of God unless he is born again in the Spirit
Scriptural Grounding: The Gospel
lWhen speaking of the Kingdom
of God Jesus claims he is speaking of earthly things, open to experience
by those touched by the Spirit.
lJesus continues that no one has ascended to heaven but he
who has descended from heaven, the Son of Man.
lHe then refers to Numbers 21:8, and says that just as Moses lifted up the serpent in
the wilderness, so too must the Son of Man be lifted up, so that whoever believes in him may have eternal life (Leong, 89).
lIn Luke, the Pharisees are portrayed asking Jesus whether
or not he claims to be the Christ.Jesus is evasive: ‘“If I tell,
you will not believe; if I ask, you will not answer.From now on the Son of Man
shall be seated at the right hand of the power of God’.And they said,
‘Are you the Son of God?’And he said to them, ‘You say that
I am’” (Luke 22:66, in Leong, 101).
lLeong notes while many Christian apologists have focused on defending the divinity
of Christ, they seem to overlook the reality that Jesus openly denied any monopoly on the “Son of God” title (Leong,
100).In John, Jesus asks why the Council would be so offended by such a response.
He again quotes Hebrew Scripture: “I say, ‘You are gods, sons of the Most High, all of you’.Nevertheless, you shall die like men, and fall like any prince’” (Psalms, 82:6-7, in Leong,
lSon of Man? A Hebrew term found in numerous parts of the Hebrew Bible
lThe term has two distinct, but not separate meanings
lIn one sense, the term refers to a prophetic figure thought to be marked by the “Spirit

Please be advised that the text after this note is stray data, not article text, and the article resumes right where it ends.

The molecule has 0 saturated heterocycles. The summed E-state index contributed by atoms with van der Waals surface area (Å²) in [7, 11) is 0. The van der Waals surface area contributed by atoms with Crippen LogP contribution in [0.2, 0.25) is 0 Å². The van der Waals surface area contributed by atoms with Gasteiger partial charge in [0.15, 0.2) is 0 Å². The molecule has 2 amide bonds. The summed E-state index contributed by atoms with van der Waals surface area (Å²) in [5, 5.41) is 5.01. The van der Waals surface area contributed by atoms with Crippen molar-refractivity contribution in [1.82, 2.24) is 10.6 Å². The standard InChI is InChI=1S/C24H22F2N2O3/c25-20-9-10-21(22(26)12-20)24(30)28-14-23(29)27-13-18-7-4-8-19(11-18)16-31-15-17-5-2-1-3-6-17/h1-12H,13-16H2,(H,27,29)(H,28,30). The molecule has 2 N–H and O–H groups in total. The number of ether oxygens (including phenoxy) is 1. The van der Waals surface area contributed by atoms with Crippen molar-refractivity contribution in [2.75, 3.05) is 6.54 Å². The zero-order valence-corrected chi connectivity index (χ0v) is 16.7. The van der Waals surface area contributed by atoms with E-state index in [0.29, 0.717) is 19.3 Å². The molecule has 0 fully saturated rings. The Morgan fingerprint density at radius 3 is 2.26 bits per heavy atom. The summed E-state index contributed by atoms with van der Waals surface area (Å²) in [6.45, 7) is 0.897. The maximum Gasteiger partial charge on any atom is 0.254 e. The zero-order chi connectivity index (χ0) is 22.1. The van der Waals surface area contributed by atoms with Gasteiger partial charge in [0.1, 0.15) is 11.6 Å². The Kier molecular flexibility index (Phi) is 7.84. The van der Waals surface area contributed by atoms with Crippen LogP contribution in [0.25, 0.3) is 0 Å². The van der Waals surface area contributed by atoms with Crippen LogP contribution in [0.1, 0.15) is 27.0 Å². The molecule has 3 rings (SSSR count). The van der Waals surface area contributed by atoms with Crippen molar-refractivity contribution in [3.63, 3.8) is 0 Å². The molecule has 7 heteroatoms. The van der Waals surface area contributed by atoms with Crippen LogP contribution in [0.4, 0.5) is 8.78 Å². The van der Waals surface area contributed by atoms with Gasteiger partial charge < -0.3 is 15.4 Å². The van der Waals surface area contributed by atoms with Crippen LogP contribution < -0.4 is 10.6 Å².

lThe term also seems to refer to anyone born of woman,
lIt therefore can be used to refer to anyone of the human race
of Jesus statement in John: “I and the Father are one”
lGoal of Christian Mystics?
of Christian Mysticism with Hinduism, Buddhism, Taoism?
lWeaknesses of Dualistic
and its Spiritual effects?
lCrisis of religious
meaning in West
of God/Christ in Scripture
lHow does the Eucharist
represent a non-dualistic image of God?
lHow does praying and
meditating on its significance help us become our true selves?
lWhat is the central
problem/challenge with all religious language?
lHow can freeing ourselves
of familiar, comfortable images of God bring us closer to God?
of Being (ours and God’s
themes of being a Christian
of the Other/Stranger within and its importance to interreligious dialogue
D. “The more I am able to affirm others, to say ‘yes” to them in myself, by discovering
them in myself and myself in them, the more real I am. I am fully real if my own heart says yes to everyone” Thomas